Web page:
VOLUME XV  No. 6 W E D N E S D A Y January 9, 2013


Dining and Wining ...
Where To Go ...
Where Not To Go







Name of Restaurant Domani
Address of Restaurant Level 4, Pacific Place, No. 88, Queensway, Admiralty, Hongkong
Date of Visit Thursday, November 22, 2012  

TARGETs  Rating

    First Impression Excellent Acceptable Poor
    Attentiveness to Customers’ Needs Excellent Acceptable Poor
    Flexibility Excellent Acceptable Poor
    Product Expertise of Serving Staff Excellent Acceptable Poor
    Speed of Service Excellent Acceptable Poor
    Cleanliness of Uniform and Serving Staff Excellent Acceptable Poor
          Lighting Excellent Acceptable Poor
          Music Excellent Acceptable Poor
          General Excellent Acceptable Poor
          Presentation Excellent Acceptable Poor
          Taste Excellent Acceptable Poor
          Quantity Excellent Acceptable Poor
          Choice Extensive Limited Unbalanced
          Cost Reasonable Unreasonable Expensive
          Storage of Wine Good Poor Unknown
          Expertise of Sommelier Excellent Acceptable None
Total Cost of Meal    

          Very Expensive

Moderately Expensive       Very Reasonably Priced
Name of Restaurant Manager Nil
Name of Executive Chef Mr Andrea Pagoni  



If one is looking for genuine and expertly prepared Italian food, do not expect to find it at Domani Ristorante of Pacific Place. 

That is the position, today, but domani (which is the Italian word for ‘the day after tomorrow’), provided that this restaurant can locate a competent general manager, things could change for the better because, aside from the poor preparation of the food and the distinct lack of accountability in the open kitchen, there is little reason that this well-situated restaurant could not give the three hotels in the immediate vicinity a good run for their money. 

TARGET (泰達財經) is at a complete loss to understand how this eatery has survived into its fifth year when, on Thursday, November 22, 2012, at about 7:00 p.m., our team of peripatetic food reviewers turned up at Domani after an absence of about three years. 

The last time that this medium reviewed this pretender to be known as an upmarket Italian eatery was on September 24, 2009 (Please refer to TARGET Intelligence Report, Volume XI, Number 186, published on September 30, 2009).  

In that published review, it was noted that this restaurant had little going for it: Most of the facets that go to produce an acceptable, fine-dining Italian restaurant were sadly missing; and, the food and the service represented some of the worst that one could have imagined. 

To some extent, some of the previous shortfalls no longer exist, but the food and its preparation, well …. 

Domani, being a little more than four years old, has gone through not less than four general managers in its four-plus years of operations. All of these gentlemen, it seems, had graduated from vastly different universities of hard knocks. All of them, TARGET suggests, can boast of having received sheepskins, proving that they have achieved various degrees of mediocrity with regard to operating a fine-dining restaurant.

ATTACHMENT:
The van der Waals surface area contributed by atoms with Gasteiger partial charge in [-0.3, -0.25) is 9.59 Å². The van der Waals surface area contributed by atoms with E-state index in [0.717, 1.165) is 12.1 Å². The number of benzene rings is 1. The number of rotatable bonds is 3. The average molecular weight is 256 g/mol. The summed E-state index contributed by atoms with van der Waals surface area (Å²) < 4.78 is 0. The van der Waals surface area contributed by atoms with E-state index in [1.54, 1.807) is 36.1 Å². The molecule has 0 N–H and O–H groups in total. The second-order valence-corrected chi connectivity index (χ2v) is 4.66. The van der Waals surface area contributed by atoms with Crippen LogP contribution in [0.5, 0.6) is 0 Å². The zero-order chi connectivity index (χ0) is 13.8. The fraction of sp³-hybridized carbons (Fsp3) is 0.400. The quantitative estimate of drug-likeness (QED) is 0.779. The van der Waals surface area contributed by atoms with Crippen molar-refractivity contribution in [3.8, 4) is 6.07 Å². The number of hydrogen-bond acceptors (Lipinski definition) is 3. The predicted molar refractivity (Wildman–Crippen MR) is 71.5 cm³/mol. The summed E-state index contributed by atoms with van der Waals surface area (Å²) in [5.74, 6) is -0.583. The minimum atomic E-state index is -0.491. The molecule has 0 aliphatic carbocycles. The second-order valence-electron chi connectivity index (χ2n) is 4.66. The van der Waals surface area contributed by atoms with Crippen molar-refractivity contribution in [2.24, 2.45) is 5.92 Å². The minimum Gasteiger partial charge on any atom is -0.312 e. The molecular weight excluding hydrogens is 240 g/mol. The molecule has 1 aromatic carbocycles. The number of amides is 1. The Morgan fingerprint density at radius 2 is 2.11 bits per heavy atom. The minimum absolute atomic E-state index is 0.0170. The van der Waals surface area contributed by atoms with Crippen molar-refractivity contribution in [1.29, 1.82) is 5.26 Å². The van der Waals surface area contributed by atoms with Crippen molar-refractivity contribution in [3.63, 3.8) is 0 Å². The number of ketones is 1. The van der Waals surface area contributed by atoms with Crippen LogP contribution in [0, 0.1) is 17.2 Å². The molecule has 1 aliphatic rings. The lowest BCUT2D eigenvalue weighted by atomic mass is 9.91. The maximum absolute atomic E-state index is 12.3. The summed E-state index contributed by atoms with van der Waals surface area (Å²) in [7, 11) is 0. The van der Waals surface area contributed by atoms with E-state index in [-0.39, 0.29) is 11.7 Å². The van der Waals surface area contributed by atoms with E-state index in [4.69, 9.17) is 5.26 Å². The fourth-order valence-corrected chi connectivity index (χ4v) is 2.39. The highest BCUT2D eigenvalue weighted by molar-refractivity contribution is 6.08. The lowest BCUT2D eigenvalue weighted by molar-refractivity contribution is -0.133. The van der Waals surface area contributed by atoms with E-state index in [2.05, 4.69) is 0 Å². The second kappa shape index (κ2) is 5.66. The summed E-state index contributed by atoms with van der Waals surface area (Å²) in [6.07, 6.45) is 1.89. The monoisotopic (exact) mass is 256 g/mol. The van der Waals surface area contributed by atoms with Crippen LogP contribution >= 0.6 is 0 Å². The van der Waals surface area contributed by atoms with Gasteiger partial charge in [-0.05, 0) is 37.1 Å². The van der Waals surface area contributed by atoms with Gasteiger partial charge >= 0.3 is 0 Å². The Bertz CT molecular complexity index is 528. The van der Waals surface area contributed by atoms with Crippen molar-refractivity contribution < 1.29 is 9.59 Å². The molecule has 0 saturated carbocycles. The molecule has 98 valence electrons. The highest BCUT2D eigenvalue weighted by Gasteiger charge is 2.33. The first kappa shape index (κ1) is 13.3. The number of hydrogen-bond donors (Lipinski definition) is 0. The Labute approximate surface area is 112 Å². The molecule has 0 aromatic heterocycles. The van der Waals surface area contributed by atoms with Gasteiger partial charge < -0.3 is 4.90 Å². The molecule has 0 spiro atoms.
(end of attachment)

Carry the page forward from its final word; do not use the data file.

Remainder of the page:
Things have changed very little at Domani over the four years in respect of the quality and presentation of the food, but, paradoxically, patronage of this restaurant appears to have picked up quite materially, compared with three years ago.  

On the Thursday of TARGET’s most-recent visit, it was noted that there were very few local Chinese people in attendance, and the 30 or so diners were, mainly, European tourists. 

This would suggest that management of Domani is aiming at luring well-healed visitors to the territory while forsaking the more-savvy ethnical Chinese residents of the Hongkong Special Administrative Region of the People’s Republic of China. 

There is much to be said for this policy – if, in fact, this medium is correct in that that is the unstated philosophy of management – because it is quite unlikely that a visitor to Hongkong would want to give this restaurant a second try, having suffered, during the first time round. 

Before going into the business of vivisecting the food dishes that TARGET ordered on the latest visit, to be fair to management, there have been very impressive improvements in the quality of the service staff, from the friendly young ladies, acting as hostesses, to middle management serving staff. 

(Of course, there was that Filipino waiter who did not know on which side of a placemat of guest to put the knife and fork and soup spoon and he had to be instructed, on numerous occasions, to pour water into half-empty glasses.) 

The following are the dishes that TARGET ordered on the indelible experience to Domani on the third week of last November:

Sardines, Roasted Bell Peppers, ‘Green Sauce’  $HK180
Pan-Fried Foie Gras, Stout Beer Marinated Baby Onions,
Ginger Bread, Honey Leaves and Balsamic



Homemade Gnocchi, Pumpkin Puree, Pie Bleu Mushrooms
And Robiola Cheese  


Our Bread Crumbed Veal Cutlet “Milanese” Style  $HK350
Slow-Cooked “Ossobuco” with Chantarelles Mushrooms
And Caramelized Apples


 The Antipasti 

It would be difficult to fault the Foie Gras, both in its presentation and in the flavour of the sautéed goose liver, but with regard to the sardines, one had to ask oneself whether or not the poor little dead fishes had suffered from their long journey from wherever they had come. 

This was because the little chunks of dead, sardine meat, deep-fried to a crisp, tasted as though it had been left in the sun for far too long. 

If one closed one’s eyes and tasted this dish, one could be convinced for believing, in the words of William Shakespeare, that ‘something is rotten in the state of Denmark’. 

The Pasta 

The homemade gnocchi appeared to taste as though it was just boiled and mashed Idaho potatoes, fashioned into a three-dimensional, oblong-shaped ‘pear’

Now, gnocchi is supposed to be a soft dumpling, usually made from semolina, eggs, cheese and potatoes and, when eaten, it is supposed to melt in one’s mouth.